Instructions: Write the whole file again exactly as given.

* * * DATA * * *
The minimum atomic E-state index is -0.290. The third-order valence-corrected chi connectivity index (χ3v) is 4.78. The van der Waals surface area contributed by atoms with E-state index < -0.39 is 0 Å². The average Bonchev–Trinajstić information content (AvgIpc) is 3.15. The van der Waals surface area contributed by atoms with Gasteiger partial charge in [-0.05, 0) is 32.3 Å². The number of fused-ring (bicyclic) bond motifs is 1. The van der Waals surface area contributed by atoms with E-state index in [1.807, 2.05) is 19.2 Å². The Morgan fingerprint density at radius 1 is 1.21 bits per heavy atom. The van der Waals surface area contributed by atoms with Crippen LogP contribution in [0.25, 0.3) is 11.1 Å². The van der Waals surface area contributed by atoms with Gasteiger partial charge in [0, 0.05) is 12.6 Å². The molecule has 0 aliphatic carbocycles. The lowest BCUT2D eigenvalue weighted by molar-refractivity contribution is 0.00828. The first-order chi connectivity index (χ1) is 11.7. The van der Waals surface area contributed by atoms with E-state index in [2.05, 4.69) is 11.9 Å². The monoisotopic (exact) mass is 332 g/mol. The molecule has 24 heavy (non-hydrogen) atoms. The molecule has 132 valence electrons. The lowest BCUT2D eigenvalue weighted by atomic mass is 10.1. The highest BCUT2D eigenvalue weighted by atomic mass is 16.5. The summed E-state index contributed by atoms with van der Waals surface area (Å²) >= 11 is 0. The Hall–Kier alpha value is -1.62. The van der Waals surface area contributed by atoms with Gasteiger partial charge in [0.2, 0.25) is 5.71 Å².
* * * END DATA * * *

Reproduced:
The minimum atomic E-state index is -0.290. The third-order valence-corrected chi connectivity index (χ3v) is 4.78. The van der Waals surface area contributed by atoms with E-state index < -0.39 is 0 Å². The average Bonchev–Trinajstić information content (AvgIpc) is 3.15. The van der Waals surface area contributed by atoms with Gasteiger partial charge in [-0.05, 0) is 32.3 Å². The number of fused-ring (bicyclic) bond motifs is 1. The van der Waals surface area contributed by atoms with E-state index in [1.807, 2.05) is 19.2 Å². The Morgan fingerprint density at radius 1 is 1.21 bits per heavy atom. The van der Waals surface area contributed by atoms with Crippen LogP contribution in [0.25, 0.3) is 11.1 Å². The van der Waals surface area contributed by atoms with Gasteiger partial charge in [0, 0.05) is 12.6 Å². The molecule has 0 aliphatic carbocycles. The lowest BCUT2D eigenvalue weighted by molar-refractivity contribution is 0.00828. The first-order chi connectivity index (χ1) is 11.7. The van der Waals surface area contributed by atoms with E-state index in [2.05, 4.69) is 11.9 Å². The monoisotopic (exact) mass is 332 g/mol. The molecule has 24 heavy (non-hydrogen) atoms. The molecule has 132 valence electrons. The lowest BCUT2D eigenvalue weighted by atomic mass is 10.1. The highest BCUT2D eigenvalue weighted by atomic mass is 16.5. The summed E-state index contributed by atoms with van der Waals surface area (Å²) >= 11 is 0. The Hall–Kier alpha value is -1.62. The van der Waals surface area contributed by atoms with Gasteiger partial charge in [0.2, 0.25) is 5.71 Å².